Best book ever about Tuva is Journey to Tuva, by Otto Mänchen-Helfen. This is an account of life in Tuva in 1929 by an Austrian anthropologist who visited the country, and was published in German in the 1930s. An English translation by TTCS member Alan Leighton is now available, in both hardback and paperback, and is an exceptional publication. It includes photos of Tuva from the time, stamps, and even two covers that the author posted to his wife in Vienna, bearing many of the 1927 pictorials.

Vadim Nikolayevich Ustinovskii, probably the most knowledgeable Tuvan philatelist on the planet, has published a major new handbook on Tuvan philately. Here are the details: "Tuva: Znaki Pochtovoi Oplaty" ["Tuva: Means of Postal Payment"], by Vadim Nikolayevich Ustinovskii (Moscow: 2000).

In Russian, with a three-page English summary. The Table of Contents is in English, too. 204 pp. Extremely well printed, on high-quality glossy paper. (A gorgeous production!) Soft (paperback) cover. Perfect binding (where the individual pages are glued to the spine). Fold-out map of Tuva at the turn of the nineteenth century. 100 numbered figures (photographs, covers, diagrams, sketch map), and at least two unnumbered photographs (a stone man, and a historical photograph of a crowd assembled before the Tuvan Government building in Kyzyl on the day of Tuva's absorption into the USSR). Errata sheet (incomplete)

Every main type of stamp is illustrated in color (some perforation varieties are only in black/white; other perforation varieties, as well as color shades, etc., are not illustrated). All known Tuvan cancels (including many forgeries) are illustrated. Many perforation varieties (missing or double perfs, etc.), overprint varieties, rare stamps, etc., are illustrated in the colorful end papers.

The book deals with just about anything you would want to know about Tuvan philately in the TPR period and just before. In a cursory examination, I have already found several typos and some omissions – am I really the only one to know some of this stuff? Also, Mr. Ustinovskii's point assignments are substantially the same as in his 1992 "Filateliya" magazine catalog - namely, ridiculous. But despite its weaknesses, this book is a must-have for any Tuvan philatelist! It is better in almost every respect than Blekhman's famous handbook. Even those who do not speak Russian will greatly profit from the marvellous illustrations of stamps (every one of them illustrated in color), proofs (many in color), covers (mainly b/w), postal stationery (color), forgeries (b/w), perforation varieties, overprints, cancellations, registration markings, and more.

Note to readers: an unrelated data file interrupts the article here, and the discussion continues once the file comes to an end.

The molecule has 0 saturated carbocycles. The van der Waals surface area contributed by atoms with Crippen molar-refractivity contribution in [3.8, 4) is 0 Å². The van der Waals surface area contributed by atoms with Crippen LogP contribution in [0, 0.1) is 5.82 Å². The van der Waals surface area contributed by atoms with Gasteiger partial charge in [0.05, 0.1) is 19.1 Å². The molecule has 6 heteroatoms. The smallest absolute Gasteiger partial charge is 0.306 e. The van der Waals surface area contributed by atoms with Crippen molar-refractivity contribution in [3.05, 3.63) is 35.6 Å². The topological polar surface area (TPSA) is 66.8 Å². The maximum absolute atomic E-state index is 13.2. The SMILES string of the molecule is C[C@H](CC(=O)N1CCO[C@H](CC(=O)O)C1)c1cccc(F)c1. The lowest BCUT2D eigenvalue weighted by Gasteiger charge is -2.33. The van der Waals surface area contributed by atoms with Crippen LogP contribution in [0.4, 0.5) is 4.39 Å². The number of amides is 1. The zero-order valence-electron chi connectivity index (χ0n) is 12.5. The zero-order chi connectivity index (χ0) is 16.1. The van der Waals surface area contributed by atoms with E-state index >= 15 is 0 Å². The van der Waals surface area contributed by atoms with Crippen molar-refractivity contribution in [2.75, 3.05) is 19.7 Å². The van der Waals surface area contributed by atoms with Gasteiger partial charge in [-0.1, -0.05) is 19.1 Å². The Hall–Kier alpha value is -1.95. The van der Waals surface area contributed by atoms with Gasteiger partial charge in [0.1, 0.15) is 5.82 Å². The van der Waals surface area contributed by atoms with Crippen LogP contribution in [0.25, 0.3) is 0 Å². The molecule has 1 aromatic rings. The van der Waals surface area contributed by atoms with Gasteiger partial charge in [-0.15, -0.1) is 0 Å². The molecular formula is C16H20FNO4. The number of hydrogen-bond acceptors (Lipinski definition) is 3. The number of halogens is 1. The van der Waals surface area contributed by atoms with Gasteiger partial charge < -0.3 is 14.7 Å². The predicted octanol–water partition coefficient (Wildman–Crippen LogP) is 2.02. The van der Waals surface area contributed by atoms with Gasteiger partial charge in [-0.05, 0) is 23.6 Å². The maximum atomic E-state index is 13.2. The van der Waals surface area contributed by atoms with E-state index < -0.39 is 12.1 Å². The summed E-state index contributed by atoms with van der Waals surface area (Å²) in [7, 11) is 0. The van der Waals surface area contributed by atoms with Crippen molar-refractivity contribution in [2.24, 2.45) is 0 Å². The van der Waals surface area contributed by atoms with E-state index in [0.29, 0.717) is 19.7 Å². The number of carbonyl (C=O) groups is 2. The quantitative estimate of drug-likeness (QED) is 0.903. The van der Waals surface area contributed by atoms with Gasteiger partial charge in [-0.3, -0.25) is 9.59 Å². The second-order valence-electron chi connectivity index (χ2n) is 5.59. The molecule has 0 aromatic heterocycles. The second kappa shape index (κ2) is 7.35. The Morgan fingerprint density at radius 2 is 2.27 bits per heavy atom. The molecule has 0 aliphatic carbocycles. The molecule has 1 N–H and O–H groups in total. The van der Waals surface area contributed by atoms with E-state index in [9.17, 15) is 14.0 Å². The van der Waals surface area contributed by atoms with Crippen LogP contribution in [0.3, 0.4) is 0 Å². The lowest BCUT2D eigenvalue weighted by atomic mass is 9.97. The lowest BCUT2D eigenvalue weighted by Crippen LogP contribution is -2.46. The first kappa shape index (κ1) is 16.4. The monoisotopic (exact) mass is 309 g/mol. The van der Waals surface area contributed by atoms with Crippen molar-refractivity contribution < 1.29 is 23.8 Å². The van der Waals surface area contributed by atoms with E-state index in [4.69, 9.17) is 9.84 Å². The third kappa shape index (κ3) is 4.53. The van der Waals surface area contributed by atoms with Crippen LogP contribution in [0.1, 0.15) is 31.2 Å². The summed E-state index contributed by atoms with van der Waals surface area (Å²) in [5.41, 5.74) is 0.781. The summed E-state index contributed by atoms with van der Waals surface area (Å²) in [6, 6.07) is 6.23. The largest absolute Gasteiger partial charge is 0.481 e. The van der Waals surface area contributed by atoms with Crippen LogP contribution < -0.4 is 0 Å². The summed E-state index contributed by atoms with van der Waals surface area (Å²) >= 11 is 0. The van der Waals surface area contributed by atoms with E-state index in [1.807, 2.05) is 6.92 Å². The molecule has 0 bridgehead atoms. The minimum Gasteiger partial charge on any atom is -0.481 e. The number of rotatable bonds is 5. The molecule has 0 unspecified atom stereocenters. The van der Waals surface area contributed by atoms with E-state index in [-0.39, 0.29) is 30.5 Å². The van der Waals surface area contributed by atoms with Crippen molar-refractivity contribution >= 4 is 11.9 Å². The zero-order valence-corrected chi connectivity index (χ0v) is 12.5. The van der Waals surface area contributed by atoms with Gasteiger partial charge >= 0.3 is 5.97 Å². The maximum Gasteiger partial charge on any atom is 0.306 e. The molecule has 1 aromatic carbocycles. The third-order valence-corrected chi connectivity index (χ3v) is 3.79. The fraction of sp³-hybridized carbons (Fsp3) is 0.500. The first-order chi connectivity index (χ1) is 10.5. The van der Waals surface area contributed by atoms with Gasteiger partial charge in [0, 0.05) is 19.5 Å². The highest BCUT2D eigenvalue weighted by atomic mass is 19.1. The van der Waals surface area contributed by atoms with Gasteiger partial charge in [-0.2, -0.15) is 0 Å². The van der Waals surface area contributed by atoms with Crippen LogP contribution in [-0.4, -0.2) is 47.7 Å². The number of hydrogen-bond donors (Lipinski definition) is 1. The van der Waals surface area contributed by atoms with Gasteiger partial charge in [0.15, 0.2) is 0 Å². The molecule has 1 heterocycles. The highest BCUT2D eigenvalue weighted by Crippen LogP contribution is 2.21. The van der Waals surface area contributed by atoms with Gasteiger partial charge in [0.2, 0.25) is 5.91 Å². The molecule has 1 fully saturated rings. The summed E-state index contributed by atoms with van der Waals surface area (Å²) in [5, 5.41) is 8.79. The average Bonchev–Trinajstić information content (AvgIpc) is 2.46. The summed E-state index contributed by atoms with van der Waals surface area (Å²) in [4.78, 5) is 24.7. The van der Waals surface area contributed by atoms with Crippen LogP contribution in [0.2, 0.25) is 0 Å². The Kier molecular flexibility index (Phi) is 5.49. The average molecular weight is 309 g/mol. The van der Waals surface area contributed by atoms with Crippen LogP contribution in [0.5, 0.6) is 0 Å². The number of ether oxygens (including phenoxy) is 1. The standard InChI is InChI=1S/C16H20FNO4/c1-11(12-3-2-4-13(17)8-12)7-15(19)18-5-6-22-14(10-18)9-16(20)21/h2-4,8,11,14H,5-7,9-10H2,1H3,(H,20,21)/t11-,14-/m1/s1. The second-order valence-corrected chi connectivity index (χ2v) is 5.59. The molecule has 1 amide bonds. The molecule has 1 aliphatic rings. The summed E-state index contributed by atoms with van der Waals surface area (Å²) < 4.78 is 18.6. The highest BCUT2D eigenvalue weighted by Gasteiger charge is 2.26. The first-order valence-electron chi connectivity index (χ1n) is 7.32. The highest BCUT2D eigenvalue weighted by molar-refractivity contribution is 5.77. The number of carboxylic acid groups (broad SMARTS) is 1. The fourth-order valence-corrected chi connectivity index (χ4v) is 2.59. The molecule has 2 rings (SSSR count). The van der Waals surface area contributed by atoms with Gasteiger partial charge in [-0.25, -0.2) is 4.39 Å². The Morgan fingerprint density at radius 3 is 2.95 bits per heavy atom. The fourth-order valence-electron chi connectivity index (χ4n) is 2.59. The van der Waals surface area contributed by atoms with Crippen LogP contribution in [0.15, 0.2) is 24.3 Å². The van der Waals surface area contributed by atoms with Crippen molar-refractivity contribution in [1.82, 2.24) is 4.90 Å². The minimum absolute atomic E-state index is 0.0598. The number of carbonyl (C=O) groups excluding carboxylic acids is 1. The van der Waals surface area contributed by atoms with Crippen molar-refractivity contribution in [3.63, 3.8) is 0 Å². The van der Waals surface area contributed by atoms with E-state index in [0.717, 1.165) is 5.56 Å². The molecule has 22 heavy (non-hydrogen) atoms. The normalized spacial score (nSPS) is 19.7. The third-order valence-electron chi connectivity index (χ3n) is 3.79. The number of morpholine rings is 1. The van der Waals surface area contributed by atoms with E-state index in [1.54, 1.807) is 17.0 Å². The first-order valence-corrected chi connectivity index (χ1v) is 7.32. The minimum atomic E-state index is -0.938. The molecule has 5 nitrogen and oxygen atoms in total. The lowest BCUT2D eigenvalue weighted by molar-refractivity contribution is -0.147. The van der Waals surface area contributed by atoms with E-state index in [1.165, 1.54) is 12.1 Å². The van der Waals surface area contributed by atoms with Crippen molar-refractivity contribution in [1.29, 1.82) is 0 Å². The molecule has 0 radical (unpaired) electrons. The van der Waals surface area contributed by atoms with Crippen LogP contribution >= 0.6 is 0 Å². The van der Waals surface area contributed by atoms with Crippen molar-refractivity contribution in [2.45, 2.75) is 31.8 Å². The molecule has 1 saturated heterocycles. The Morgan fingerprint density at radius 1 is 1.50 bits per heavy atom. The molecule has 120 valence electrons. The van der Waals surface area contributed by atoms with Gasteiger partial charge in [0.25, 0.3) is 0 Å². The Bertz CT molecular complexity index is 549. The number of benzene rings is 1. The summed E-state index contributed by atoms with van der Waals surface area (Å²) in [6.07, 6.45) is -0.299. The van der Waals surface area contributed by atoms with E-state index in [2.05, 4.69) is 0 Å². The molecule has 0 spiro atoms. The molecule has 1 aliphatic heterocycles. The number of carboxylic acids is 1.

Click the book cover at the right to see a full-size picture.
To buy this book, e-mail Alan Leighton.

  Tuva: mean of postal payment

The best we list last, only from modesty. The TTCS has published a very detailed Stamp Catalog listing all known varieties of Tuva's stamps. This is Tannu Tuva Catalog, by TTCS member Albert J. Mirr. (1995) For more details on the book, click here. This catalog has become standard for our members now, and is commonly known as "the Mirr Catalog." We refer to Tuva stamps by the Mirr number for each. Click the book cover at the right to see a full-size picture.
To buy this book, click here.
  The Mirr Catalog, 1995.


Click this picture to see a larger-size view.

 


ARTICLES about TUVA

Articles in various philatelic journals remain the best source for collectors to research the stamps and postal history of Tuva. Here is a list of some of the best ones.

Philately's Ugliest Ducklings: rehabilitating the 1934-36 issues of Tannu Tuva, by James Negus. (1960, The Philatelic Journal.)
Tannou Touva – a survey,
by A. Cronin & W.S.E. Stephen. (1958, Rossica # 54.)
Some Notes on Tannou Touva,
by A. Cronin. (1954, The NSW Philatelic Annual.)
New Information on Tannu Tuva,
by M. Mochi. (1958.)
Some Notes on the Usages and Postmarks of the Stamps of Tannu Tuva,
by H.D.S. Haverbeck. (1984, Collectors' Club Philatelist.)
Exposé on the Recent Issues of Tuva,
by Les Winick. (1999, The Philatelic Exporter, February.)
Perforations of the 1936 'Jubilee' Issues of Tannu Tuva,
by James Negus. (1959, British Journal of Russian Philately, vol. 4, #25.)
The Riddles of Belotsarsk,
by F. Vanius (= Vadim Ustinovskii.). (1998, Pravda-5, and 1999, TbBA #19.)
The Tuvan "Zeps",
by Gwyn Williams (2001, TbBA #24.)
Philately's Rough Trade – a report on illegal stamps Part One (2002, TbBA #26)
by J. M. Chute.
Philately's Rough Trade – a report on illegal stamps Part Two (2002, TbBA #27)
by J. M. Chute.

1926, 5 rubles of the first issue.
Click this stamp to see more Classics of Tuva.    1995,Felines, 450 rubles.
Click this stamp to view the full set.     1933, 15k on 1 ruble carmine fiscal.
Click this stamp to view a block of four.     Xena the Warrior Princess,
obviously a great Tuvinian.
Click the stamp to see the full set.